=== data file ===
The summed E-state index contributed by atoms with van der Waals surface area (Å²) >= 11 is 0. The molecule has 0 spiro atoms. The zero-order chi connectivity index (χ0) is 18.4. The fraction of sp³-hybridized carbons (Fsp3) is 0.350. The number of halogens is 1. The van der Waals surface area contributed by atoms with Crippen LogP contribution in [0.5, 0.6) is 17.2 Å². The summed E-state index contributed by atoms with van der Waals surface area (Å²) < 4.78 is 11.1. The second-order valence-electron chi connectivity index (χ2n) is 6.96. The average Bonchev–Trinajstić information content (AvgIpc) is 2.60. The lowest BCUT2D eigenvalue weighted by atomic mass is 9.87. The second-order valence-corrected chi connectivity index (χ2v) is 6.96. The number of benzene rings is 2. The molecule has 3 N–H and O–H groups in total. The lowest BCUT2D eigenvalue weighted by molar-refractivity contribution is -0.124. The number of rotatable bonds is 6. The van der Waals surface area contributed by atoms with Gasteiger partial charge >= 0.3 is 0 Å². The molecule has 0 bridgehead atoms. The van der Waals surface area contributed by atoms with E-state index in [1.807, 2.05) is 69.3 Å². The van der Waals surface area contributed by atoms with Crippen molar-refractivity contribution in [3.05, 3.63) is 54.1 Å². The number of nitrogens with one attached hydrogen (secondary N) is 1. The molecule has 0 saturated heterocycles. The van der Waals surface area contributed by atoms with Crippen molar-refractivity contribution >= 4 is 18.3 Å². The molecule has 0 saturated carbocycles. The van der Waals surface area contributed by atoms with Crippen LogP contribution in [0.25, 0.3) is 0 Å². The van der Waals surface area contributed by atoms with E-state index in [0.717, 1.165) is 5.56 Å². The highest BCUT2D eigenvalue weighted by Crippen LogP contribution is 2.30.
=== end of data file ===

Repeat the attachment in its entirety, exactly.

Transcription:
The summed E-state index contributed by atoms with van der Waals surface area (Å²) >= 11 is 0. The molecule has 0 spiro atoms. The zero-order chi connectivity index (χ0) is 18.4. The fraction of sp³-hybridized carbons (Fsp3) is 0.350. The number of halogens is 1. The van der Waals surface area contributed by atoms with Crippen LogP contribution in [0.5, 0.6) is 17.2 Å². The summed E-state index contributed by atoms with van der Waals surface area (Å²) < 4.78 is 11.1. The second-order valence-electron chi connectivity index (χ2n) is 6.96. The average Bonchev–Trinajstić information content (AvgIpc) is 2.60. The lowest BCUT2D eigenvalue weighted by atomic mass is 9.87. The second-order valence-corrected chi connectivity index (χ2v) is 6.96. The number of benzene rings is 2. The molecule has 3 N–H and O–H groups in total. The lowest BCUT2D eigenvalue weighted by molar-refractivity contribution is -0.124. The number of rotatable bonds is 6. The van der Waals surface area contributed by atoms with Gasteiger partial charge >= 0.3 is 0 Å². The molecule has 0 bridgehead atoms. The van der Waals surface area contributed by atoms with E-state index in [1.807, 2.05) is 69.3 Å². The van der Waals surface area contributed by atoms with Crippen molar-refractivity contribution in [3.05, 3.63) is 54.1 Å². The number of nitrogens with one attached hydrogen (secondary N) is 1. The molecule has 0 saturated heterocycles. The van der Waals surface area contributed by atoms with Crippen molar-refractivity contribution >= 4 is 18.3 Å². The molecule has 0 saturated carbocycles. The van der Waals surface area contributed by atoms with Crippen LogP contribution in [0.25, 0.3) is 0 Å². The van der Waals surface area contributed by atoms with E-state index in [0.717, 1.165) is 5.56 Å². The highest BCUT2D eigenvalue weighted by Crippen LogP contribution is 2.30.